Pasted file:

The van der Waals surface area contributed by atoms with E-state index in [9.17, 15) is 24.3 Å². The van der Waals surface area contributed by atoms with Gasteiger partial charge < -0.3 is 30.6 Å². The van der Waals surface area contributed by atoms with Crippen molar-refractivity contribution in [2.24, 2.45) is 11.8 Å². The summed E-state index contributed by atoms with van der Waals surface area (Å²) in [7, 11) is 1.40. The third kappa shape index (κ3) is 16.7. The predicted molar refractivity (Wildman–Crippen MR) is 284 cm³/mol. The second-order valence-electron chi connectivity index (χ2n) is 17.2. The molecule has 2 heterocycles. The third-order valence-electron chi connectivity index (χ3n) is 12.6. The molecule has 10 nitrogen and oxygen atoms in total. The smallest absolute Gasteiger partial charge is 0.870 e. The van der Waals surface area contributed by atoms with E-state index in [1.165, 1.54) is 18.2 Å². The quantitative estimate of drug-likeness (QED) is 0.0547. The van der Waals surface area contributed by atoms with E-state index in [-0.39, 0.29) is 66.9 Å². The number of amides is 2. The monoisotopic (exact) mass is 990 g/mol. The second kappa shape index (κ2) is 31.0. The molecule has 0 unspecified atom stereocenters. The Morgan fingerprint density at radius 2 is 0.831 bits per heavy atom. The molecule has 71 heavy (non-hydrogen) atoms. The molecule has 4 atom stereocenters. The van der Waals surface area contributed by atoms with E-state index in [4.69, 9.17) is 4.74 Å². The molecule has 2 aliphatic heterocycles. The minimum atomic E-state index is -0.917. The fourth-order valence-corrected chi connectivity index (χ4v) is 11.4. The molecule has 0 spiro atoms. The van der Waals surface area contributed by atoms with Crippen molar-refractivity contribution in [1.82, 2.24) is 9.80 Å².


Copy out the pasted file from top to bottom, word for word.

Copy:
The van der Waals surface area contributed by atoms with E-state index in [9.17, 15) is 24.3 Å². The van der Waals surface area contributed by atoms with Gasteiger partial charge < -0.3 is 30.6 Å². The van der Waals surface area contributed by atoms with Crippen molar-refractivity contribution in [2.24, 2.45) is 11.8 Å². The summed E-state index contributed by atoms with van der Waals surface area (Å²) in [7, 11) is 1.40. The third kappa shape index (κ3) is 16.7. The predicted molar refractivity (Wildman–Crippen MR) is 284 cm³/mol. The second-order valence-electron chi connectivity index (χ2n) is 17.2. The molecule has 2 heterocycles. The third-order valence-electron chi connectivity index (χ3n) is 12.6. The molecule has 10 nitrogen and oxygen atoms in total. The smallest absolute Gasteiger partial charge is 0.870 e. The van der Waals surface area contributed by atoms with E-state index in [1.165, 1.54) is 18.2 Å². The quantitative estimate of drug-likeness (QED) is 0.0547. The van der Waals surface area contributed by atoms with E-state index in [-0.39, 0.29) is 66.9 Å². The number of amides is 2. The monoisotopic (exact) mass is 990 g/mol. The second kappa shape index (κ2) is 31.0. The molecule has 0 unspecified atom stereocenters. The Morgan fingerprint density at radius 2 is 0.831 bits per heavy atom. The molecule has 71 heavy (non-hydrogen) atoms. The molecule has 4 atom stereocenters. The van der Waals surface area contributed by atoms with E-state index in [4.69, 9.17) is 4.74 Å². The molecule has 2 aliphatic heterocycles. The minimum atomic E-state index is -0.917. The fourth-order valence-corrected chi connectivity index (χ4v) is 11.4. The molecule has 0 spiro atoms. The van der Waals surface area contributed by atoms with Crippen molar-refractivity contribution in [1.82, 2.24) is 9.80 Å².